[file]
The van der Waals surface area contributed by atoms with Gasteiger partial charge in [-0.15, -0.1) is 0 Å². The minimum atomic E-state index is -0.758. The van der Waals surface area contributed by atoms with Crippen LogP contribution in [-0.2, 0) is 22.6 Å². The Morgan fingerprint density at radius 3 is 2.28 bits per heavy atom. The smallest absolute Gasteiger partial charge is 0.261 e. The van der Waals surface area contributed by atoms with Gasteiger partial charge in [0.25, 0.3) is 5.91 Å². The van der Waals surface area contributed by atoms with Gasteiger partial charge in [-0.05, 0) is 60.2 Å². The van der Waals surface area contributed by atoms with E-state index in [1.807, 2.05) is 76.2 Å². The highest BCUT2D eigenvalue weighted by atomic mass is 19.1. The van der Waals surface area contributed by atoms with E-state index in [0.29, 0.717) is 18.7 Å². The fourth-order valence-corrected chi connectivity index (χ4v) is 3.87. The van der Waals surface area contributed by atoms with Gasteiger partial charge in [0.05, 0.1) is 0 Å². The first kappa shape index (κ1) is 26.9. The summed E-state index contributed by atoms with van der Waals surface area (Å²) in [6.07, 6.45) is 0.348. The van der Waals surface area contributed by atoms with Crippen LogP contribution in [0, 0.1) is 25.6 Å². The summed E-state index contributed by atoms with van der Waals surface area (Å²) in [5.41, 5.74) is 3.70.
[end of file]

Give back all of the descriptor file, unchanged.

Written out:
The van der Waals surface area contributed by atoms with Gasteiger partial charge in [-0.15, -0.1) is 0 Å². The minimum atomic E-state index is -0.758. The van der Waals surface area contributed by atoms with Crippen LogP contribution in [-0.2, 0) is 22.6 Å². The Morgan fingerprint density at radius 3 is 2.28 bits per heavy atom. The smallest absolute Gasteiger partial charge is 0.261 e. The van der Waals surface area contributed by atoms with Gasteiger partial charge in [0.25, 0.3) is 5.91 Å². The van der Waals surface area contributed by atoms with Gasteiger partial charge in [-0.05, 0) is 60.2 Å². The van der Waals surface area contributed by atoms with E-state index in [1.807, 2.05) is 76.2 Å². The highest BCUT2D eigenvalue weighted by atomic mass is 19.1. The van der Waals surface area contributed by atoms with E-state index in [0.29, 0.717) is 18.7 Å². The fourth-order valence-corrected chi connectivity index (χ4v) is 3.87. The van der Waals surface area contributed by atoms with Gasteiger partial charge in [0.05, 0.1) is 0 Å². The first kappa shape index (κ1) is 26.9. The summed E-state index contributed by atoms with van der Waals surface area (Å²) in [6.07, 6.45) is 0.348. The van der Waals surface area contributed by atoms with Crippen LogP contribution in [0, 0.1) is 25.6 Å². The summed E-state index contributed by atoms with van der Waals surface area (Å²) in [5.41, 5.74) is 3.70.